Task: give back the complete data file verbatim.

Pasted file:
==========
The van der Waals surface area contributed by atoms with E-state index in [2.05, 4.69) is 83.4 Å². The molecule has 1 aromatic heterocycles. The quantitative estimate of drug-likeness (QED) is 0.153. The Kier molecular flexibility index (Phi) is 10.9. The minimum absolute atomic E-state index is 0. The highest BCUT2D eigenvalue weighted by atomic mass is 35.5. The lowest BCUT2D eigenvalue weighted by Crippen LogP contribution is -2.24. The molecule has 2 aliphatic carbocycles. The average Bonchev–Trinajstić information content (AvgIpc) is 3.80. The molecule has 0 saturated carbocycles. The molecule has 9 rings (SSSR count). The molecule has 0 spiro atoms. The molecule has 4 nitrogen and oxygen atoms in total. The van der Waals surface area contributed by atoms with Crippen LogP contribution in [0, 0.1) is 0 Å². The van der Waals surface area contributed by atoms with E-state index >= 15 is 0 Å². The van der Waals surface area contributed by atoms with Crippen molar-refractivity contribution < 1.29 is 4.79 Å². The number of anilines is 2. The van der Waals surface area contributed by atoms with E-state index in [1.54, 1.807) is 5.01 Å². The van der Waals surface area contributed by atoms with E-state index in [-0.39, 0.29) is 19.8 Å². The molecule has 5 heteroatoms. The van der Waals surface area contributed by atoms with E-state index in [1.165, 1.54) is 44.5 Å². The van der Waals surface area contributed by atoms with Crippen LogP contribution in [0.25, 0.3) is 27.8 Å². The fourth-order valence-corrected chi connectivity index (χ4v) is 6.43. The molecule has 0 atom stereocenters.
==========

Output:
The van der Waals surface area contributed by atoms with E-state index in [2.05, 4.69) is 83.4 Å². The molecule has 1 aromatic heterocycles. The quantitative estimate of drug-likeness (QED) is 0.153. The Kier molecular flexibility index (Phi) is 10.9. The minimum absolute atomic E-state index is 0. The highest BCUT2D eigenvalue weighted by atomic mass is 35.5. The lowest BCUT2D eigenvalue weighted by Crippen LogP contribution is -2.24. The molecule has 2 aliphatic carbocycles. The average Bonchev–Trinajstić information content (AvgIpc) is 3.80. The molecule has 0 saturated carbocycles. The molecule has 9 rings (SSSR count). The molecule has 0 spiro atoms. The molecule has 4 nitrogen and oxygen atoms in total. The van der Waals surface area contributed by atoms with Crippen LogP contribution in [0, 0.1) is 0 Å². The van der Waals surface area contributed by atoms with E-state index >= 15 is 0 Å². The van der Waals surface area contributed by atoms with Crippen molar-refractivity contribution < 1.29 is 4.79 Å². The number of anilines is 2. The van der Waals surface area contributed by atoms with E-state index in [1.54, 1.807) is 5.01 Å². The van der Waals surface area contributed by atoms with E-state index in [-0.39, 0.29) is 19.8 Å². The molecule has 5 heteroatoms. The van der Waals surface area contributed by atoms with E-state index in [1.165, 1.54) is 44.5 Å². The van der Waals surface area contributed by atoms with Crippen LogP contribution in [0.25, 0.3) is 27.8 Å². The fourth-order valence-corrected chi connectivity index (χ4v) is 6.43. The molecule has 0 atom stereocenters.